Travellers in difficulty – a cautionary tale for tour operators
The following article was written by Claire Mulligan – Partner, of ABTA Partner Kennedys for the Spring edition of Travel Law Today, which can be downloaded here.
Claire will also be speaking on a similar topic at the upcoming virtual Travel Law Seminar on 19 May 2021, visit abta.com/abtaevents to find out more and register.
Regulation 18 of the Package Travel and Linked Travel Arrangements Regulations 2018 (PTR) requires tour operators who provide packages as defined by the PTR, to give assistance to travellers in difficulty. But just what is required of tour operators if their customers find themselves in such a situation? A recent case has provided guidance as to what the courts expect of tour operators.
A family of four with two young children were travelling to Abu Dhabi. Rather than flying via Amsterdam as planned, they were provided with flights to Kenya. Unfortunately, upon arrival at the airport in Kenya, the airline due to fly the family on to Abu Dhabi noticed that one of the children’s passports did not have the required six months’ validity mandated by the United Arab Emirates in order to enter Abu Dhabi. This resulted in the child, who was not yet five years old, not being permitted to board the flight nor entry to Abu Dhabi. The operator’s terms and conditions contained a requirement that customers should check that their passports have six months’ validity at the date of return back to the United Kingdom.
The family were stranded in Kenya. They had no visa to permit them to enter Kenya and so were unable to leave the airport grounds with their young children. Further, with no hotels in the airport, the family had no alternative but to leave the airport grounds to find accommodation. The tour operator declined to give any assistance to the family.
The family contacted the British High Commission to seek assistance but, in the end, the airline organised accommodation for the family whilst sorting flights to return home.
The judge found that the tour operator was in breach of their duty to provide assistance to travellers in difficulty and to give assistance without undue delay (Regulation 16). He referenced Recital 37 of the 2015 Package Travel and Linked Travel Arrangements Directive (the Directive), which states: “If the traveller is in difficulty during the trip or holiday, the organiser should be obliged to give appropriate assistance without undue delay. Such assistance should consist mainly of providing, where appropriate, information on aspects such as health services, local authorities and consular assistance, as well as practical help, for instance with regard to distance communications and alternative travel arrangements.”
The judge went on to reference Article 13(7) of the Directive, which states: “As long as it is impossible to ensure the traveller’s return as agreed in the package travel contract because of unavoidable and extraordinary circumstances, the organiser shall bear the cost of necessary accommodation, if possible of equivalent category, for a period not exceeding three nights per traveller. Where longer periods are provided for in Union passenger rights legislation applicable to the relevant means of transport for the traveller’s return, those periods shall apply.”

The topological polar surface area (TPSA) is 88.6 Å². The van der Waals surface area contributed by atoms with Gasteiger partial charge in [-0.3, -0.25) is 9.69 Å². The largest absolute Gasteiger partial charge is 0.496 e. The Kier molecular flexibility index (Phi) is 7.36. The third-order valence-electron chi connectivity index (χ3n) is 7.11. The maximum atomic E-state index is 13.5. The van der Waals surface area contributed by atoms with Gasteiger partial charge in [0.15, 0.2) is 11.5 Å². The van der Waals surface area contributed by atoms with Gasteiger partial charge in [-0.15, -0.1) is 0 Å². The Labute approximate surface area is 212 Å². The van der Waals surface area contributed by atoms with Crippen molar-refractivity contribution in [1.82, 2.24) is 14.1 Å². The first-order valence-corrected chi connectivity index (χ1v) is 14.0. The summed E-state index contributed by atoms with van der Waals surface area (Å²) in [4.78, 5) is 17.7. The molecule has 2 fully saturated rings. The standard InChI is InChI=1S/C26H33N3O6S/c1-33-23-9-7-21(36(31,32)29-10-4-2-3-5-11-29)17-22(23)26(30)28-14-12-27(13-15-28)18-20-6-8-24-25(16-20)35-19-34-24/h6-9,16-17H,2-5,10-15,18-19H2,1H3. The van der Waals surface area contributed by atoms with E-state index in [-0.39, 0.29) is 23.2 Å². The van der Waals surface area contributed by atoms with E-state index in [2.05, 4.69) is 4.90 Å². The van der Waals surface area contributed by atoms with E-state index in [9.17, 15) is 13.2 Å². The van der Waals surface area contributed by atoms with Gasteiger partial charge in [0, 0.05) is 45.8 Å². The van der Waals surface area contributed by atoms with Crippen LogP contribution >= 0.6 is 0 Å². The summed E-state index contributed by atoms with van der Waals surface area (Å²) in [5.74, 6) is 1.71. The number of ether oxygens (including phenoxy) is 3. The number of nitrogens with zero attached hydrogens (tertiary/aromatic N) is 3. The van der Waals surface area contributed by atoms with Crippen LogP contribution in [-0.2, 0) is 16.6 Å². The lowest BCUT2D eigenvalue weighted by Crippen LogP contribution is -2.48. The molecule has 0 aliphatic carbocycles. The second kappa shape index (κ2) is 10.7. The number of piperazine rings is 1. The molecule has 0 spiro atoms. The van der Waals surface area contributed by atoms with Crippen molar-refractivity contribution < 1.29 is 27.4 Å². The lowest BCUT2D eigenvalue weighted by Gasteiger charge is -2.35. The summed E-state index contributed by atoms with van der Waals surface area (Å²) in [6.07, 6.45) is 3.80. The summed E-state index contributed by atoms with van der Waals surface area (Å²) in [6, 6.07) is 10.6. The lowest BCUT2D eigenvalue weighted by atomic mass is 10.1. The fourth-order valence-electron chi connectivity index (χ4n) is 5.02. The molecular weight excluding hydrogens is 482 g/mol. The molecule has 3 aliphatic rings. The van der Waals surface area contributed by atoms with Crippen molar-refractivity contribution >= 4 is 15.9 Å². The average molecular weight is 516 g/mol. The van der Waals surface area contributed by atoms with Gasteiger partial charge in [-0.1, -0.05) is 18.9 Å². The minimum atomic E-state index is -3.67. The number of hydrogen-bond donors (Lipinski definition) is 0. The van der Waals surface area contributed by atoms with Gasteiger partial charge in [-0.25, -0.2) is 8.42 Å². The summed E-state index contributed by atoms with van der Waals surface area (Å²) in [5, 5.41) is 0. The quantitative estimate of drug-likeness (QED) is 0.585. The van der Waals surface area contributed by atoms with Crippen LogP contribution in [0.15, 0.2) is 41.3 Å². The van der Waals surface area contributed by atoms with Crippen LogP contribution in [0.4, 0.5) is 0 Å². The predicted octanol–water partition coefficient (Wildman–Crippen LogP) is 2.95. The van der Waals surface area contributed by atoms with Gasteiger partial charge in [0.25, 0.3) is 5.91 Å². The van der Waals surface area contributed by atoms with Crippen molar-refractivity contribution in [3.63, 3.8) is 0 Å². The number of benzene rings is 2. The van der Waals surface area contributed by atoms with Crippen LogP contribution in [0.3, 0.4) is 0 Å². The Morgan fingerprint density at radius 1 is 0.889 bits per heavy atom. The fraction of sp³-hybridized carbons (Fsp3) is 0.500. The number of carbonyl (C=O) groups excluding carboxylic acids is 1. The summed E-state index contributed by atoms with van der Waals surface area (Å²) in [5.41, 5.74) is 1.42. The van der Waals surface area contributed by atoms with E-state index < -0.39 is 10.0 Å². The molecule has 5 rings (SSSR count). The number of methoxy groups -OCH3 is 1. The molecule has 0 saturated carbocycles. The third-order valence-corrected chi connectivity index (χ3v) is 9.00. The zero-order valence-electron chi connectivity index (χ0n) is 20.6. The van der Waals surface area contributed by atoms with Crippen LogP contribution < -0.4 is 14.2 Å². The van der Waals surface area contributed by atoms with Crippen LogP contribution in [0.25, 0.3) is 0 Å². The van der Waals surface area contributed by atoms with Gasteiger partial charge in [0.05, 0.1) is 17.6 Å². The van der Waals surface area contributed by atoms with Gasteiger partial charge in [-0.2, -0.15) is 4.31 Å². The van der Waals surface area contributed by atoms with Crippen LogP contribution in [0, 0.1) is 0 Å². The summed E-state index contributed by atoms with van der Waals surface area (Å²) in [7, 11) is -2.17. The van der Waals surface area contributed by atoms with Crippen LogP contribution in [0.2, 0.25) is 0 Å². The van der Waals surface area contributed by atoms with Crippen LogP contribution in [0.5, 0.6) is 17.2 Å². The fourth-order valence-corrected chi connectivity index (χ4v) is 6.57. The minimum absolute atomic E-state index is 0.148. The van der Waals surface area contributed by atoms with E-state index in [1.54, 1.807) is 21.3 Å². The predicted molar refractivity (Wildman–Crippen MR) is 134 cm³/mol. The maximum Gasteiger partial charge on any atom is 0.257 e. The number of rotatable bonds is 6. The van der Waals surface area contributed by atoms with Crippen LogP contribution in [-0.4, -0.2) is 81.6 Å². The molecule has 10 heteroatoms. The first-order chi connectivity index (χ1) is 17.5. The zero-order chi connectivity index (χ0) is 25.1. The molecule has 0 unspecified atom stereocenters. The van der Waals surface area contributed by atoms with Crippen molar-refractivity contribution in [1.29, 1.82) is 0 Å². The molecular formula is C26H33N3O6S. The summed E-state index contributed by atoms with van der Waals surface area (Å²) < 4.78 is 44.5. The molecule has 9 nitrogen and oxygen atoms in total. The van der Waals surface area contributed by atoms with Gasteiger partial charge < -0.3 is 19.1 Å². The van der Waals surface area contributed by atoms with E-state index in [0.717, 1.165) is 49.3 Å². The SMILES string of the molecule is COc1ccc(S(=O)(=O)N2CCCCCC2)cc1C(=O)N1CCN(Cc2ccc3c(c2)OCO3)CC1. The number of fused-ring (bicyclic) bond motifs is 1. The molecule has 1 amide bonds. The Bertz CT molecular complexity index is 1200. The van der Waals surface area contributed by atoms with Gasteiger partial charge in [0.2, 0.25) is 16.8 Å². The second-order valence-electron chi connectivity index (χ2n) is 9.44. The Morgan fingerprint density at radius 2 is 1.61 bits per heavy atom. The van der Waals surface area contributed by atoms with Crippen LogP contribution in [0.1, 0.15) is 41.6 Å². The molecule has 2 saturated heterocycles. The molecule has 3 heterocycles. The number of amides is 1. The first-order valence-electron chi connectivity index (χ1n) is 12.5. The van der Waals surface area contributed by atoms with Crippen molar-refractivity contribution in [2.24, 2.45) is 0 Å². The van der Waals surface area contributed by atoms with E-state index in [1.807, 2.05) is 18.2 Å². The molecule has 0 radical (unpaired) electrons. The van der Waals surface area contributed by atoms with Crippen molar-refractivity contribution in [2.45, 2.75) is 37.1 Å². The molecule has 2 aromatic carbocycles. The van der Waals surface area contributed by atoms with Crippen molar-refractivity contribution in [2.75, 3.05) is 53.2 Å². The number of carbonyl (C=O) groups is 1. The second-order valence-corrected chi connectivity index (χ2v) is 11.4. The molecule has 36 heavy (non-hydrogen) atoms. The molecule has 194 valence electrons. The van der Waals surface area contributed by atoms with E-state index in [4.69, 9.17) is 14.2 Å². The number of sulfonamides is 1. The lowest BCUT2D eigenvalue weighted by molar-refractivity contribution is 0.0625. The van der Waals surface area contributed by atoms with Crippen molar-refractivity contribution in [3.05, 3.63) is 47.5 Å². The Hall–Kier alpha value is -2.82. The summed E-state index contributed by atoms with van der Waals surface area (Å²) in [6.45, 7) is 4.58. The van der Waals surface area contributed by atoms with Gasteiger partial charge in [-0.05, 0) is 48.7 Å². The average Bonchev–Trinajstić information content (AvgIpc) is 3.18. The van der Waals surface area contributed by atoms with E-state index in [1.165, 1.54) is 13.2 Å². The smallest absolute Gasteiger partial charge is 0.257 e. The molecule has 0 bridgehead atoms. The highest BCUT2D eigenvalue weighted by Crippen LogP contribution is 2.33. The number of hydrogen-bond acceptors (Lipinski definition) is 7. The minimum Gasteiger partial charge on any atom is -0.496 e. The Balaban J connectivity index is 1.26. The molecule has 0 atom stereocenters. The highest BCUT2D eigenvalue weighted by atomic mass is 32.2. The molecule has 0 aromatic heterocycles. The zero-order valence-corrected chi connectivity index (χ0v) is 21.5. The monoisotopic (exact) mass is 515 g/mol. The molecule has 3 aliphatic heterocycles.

The judge then set out Article 16 of the Directive, which states: “Member States shall ensure that the organiser gives appropriate assistance without undue delay to the traveller in difficulty, including in the circumstances referred to in Article 13(7), in particular by:
(a) Providing appropriate information on health services, local authorities and consular assistance; and
(b) Assisting the traveller to make distance communications and helping the traveller to find alternative travel arrangements.
The organiser shall be able to charge a reasonable fee for such assistance if the difficulty is caused intentionally by the traveller or through the traveller’s negligence. That fee shall not in any event exceed the actual costs incurred by the organiser.”
In summary, the judge found that the operator was in breach of Regulations 15 and 18 of the PTR 2018 due to the lack of assistance, and the failure to organise accommodation for the family at the airport. Further, he found that the operator was also in breach of contract for failing to arrange a replacement flight. The judge explained that the operator should have agreed to assist the family and paid for the family’s expenses including food and accommodation.
This case suggests that despite an operator’s terms and conditions, which may absolve them of liability, where customers find themselves in difficulty, the courts expect operators to take steps to provide assistance to their customers. The judge held that the tour operator had been asked by the family for assistance and should not have left the family with two young children stranded. Rather, the tour operator should have stepped in, made alternative plans and paid for the family’s expenses.
It is noteworthy that the 2018 PTR do consider it acceptable for an operator to charge for such assistance, though it should be noted that any charges must be reasonable and not exceed the costs actually incurred by the operator. However, Regulation 18 only applies to packages sold under the PTR and not linked travel arrangements. Therefore, there is no requirement on those that do not sell packages to offer such assistance to customers who find themselves in difficulty. Regardless, it may be that operators decide that in light of customer service and the potential risk of reputational damage, they find benefit in doing so.